Operations & Maintenance (O&M) Tips for Solar Energy Installations

  • Operations & Maintenance (O&M) Tips for Solar Energy Installations

Operations & Maintenance (O&M) Tips for Solar Energy Installations

As rooftop solar installations age, performing proactive monitoring and maintenance is increasingly important. New technology, including sensors, infrared cameras and remote access drones, can measure system efficiency and provide alerts of potential problems before they cause damage, such as fires.

“These monitoring systems can determine overheating conditions before there’s a fire or other catastrophic event,” said Peter Wilcox, Travelers Renewable Energy Underwriting Officer. Some monitoring systems can send alerts and performance reports via smartphone applications and can be used to trigger system shut downs if certain conditions, such as when arc faults, are detected.

Here are some other ways to protect your solar installation investment.

Ensure Solar Installations Are Properly Installed

Good quality control processes are important when installing a new system, according to Wilcox. This includes an assessment of the roof and designing a system so as not to compromise the roof. Problems with the installation can reveal themselves after a storm or heavy winds, when improperly secured panels can dislodge from the racking and mounting systems.

As with any outdoor electrical system, solar installations older than two or three years may need more frequent attention. “These are not ‘no maintenance’ systems,” explains Wilcox. A qualified O&M contractor or asset manager can help establish a preventive schedule and quickly identify potential risks.

Work with a Qualified O&M Contractor

A fire in a solar combiner box can put an entire building at risk. Choose a qualified and well-trained O&M contractor with experience in your type of system to perform prescribed maintenance activities, such as infrared thermographic scans of the combiner boxes, inspecting wire management for broken ties or clips, and checking the torque of the solar module clamps. Assign responsibility to who will be monitoring the system and what conditions/alarms will trigger the contractor to send a work crew to the site.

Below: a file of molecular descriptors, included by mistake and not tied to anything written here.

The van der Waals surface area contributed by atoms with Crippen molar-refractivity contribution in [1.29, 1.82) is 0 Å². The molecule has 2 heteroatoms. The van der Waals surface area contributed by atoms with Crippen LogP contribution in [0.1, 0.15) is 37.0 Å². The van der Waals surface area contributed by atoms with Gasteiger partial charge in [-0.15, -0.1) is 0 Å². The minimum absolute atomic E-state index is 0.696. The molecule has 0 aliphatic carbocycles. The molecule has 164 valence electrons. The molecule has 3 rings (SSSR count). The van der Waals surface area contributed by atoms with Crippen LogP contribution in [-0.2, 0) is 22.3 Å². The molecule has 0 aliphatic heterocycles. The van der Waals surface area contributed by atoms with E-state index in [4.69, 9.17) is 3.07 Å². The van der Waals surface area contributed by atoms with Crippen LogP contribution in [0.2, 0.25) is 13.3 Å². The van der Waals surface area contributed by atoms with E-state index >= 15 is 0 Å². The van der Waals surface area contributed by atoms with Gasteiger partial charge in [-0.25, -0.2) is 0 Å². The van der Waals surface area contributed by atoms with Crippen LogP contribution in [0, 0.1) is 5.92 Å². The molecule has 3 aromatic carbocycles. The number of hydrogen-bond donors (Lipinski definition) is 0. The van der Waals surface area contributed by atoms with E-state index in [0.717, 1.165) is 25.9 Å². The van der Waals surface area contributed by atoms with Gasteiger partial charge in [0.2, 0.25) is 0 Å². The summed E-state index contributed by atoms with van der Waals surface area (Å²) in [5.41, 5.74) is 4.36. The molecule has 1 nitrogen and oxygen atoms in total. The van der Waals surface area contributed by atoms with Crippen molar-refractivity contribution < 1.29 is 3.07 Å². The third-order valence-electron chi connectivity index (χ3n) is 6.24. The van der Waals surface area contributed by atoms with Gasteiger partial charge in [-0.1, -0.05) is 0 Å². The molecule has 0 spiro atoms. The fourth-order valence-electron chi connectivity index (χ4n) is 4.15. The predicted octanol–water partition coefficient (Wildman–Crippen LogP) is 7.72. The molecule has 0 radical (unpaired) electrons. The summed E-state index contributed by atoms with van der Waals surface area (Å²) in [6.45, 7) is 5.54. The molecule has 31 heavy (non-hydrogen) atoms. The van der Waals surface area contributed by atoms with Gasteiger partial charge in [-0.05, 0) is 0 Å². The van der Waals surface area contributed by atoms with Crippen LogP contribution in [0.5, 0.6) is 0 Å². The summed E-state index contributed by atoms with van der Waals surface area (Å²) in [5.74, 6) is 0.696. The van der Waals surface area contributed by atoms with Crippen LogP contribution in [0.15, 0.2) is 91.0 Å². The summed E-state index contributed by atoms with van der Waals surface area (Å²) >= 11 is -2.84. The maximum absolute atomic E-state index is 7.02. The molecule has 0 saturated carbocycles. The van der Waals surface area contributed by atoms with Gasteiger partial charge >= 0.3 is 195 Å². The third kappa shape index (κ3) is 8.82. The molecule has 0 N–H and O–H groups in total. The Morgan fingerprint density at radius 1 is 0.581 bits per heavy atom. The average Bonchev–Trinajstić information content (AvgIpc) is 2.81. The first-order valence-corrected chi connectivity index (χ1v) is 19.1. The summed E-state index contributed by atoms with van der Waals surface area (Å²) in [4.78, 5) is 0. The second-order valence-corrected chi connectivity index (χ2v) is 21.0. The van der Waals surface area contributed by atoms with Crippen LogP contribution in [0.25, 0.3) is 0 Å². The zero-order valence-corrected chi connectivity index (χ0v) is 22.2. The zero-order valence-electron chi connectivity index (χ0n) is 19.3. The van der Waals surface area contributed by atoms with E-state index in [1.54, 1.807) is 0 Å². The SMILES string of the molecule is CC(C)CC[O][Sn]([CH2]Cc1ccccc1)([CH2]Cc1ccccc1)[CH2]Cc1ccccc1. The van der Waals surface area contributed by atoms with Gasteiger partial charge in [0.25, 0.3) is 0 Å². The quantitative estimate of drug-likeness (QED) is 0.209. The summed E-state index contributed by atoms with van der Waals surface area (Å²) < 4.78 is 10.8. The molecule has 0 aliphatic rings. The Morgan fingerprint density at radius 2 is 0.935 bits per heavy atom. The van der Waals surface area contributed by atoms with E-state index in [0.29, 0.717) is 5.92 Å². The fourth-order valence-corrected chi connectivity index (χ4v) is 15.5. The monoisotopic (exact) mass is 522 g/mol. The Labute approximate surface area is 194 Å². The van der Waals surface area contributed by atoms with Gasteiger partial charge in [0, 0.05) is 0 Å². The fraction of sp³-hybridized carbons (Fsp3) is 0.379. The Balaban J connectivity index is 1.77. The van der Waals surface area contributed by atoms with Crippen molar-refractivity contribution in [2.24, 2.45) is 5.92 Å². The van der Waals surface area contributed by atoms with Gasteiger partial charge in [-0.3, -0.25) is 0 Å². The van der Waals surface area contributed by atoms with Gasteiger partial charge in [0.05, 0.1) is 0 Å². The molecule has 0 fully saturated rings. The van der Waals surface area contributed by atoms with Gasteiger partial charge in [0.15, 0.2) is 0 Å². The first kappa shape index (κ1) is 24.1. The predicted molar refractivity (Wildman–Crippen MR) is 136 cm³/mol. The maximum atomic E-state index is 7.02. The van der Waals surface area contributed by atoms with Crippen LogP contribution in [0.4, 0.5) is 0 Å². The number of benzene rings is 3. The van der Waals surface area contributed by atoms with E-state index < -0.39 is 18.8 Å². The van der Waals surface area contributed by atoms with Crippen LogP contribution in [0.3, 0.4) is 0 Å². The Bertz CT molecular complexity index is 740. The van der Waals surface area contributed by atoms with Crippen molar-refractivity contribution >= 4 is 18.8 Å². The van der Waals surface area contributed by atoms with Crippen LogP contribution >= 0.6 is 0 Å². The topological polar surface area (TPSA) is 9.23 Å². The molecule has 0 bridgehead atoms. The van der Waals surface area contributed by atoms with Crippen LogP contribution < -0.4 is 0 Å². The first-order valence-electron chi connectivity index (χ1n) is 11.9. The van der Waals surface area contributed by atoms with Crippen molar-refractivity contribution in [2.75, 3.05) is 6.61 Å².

Establish and Maintain Proper Physical Security Around Installations

Limit access to rooftop solar installations by securing access hatchways or doors. If contracting an independent third party to maintain systems, coordinate logistics with building tenants, including contact name, necessary keys and time of day that will be necessary to gain access to the roof. For ground-level solar installations, maintain fencing and make sure locks are in good condition.

Establish an Emergency Response Plan and Invite Emergency Responders

Establish an emergency response plan in the event a fire occurs in the building, on the roof or if high winds damage the system. Invite emergency responders to view the installation so they are familiar with it in advance, in case there is an issue in the future.

Check for Damage, Especially After Storms and Heavy Winds

After heavy winds, hail, snow or other storms, the contractor should check solar panels for damage to panels from flying objects. Make sure panels and wiring are still properly secured on the rooftop. Encourage tenants to recognize and report suspected problems with rooftop installations, such as physical damage, loose panels or a burning smell. Animals can also cause damage to installations by chewing through wires, which can create a fire hazard.

Investigate Ground Conditions

If installations are on ground level, make sure inverters and other equipment used to transfer electricity to the power grid are properly elevated above base flood levels. Where acres of old agricultural land have been turned into solar farms, standing water could flood installations. Copper wiring and rods on solar arrays may not be properly grounded for lightning risks.

With the technology available to monitor renewable energy installations, building owners can be more proactive with data they receive, from measuring energy output to being aware of alerts of potential risks. These can include cyber risks to renewable energy installations as the power grid continues to grow more integrated.



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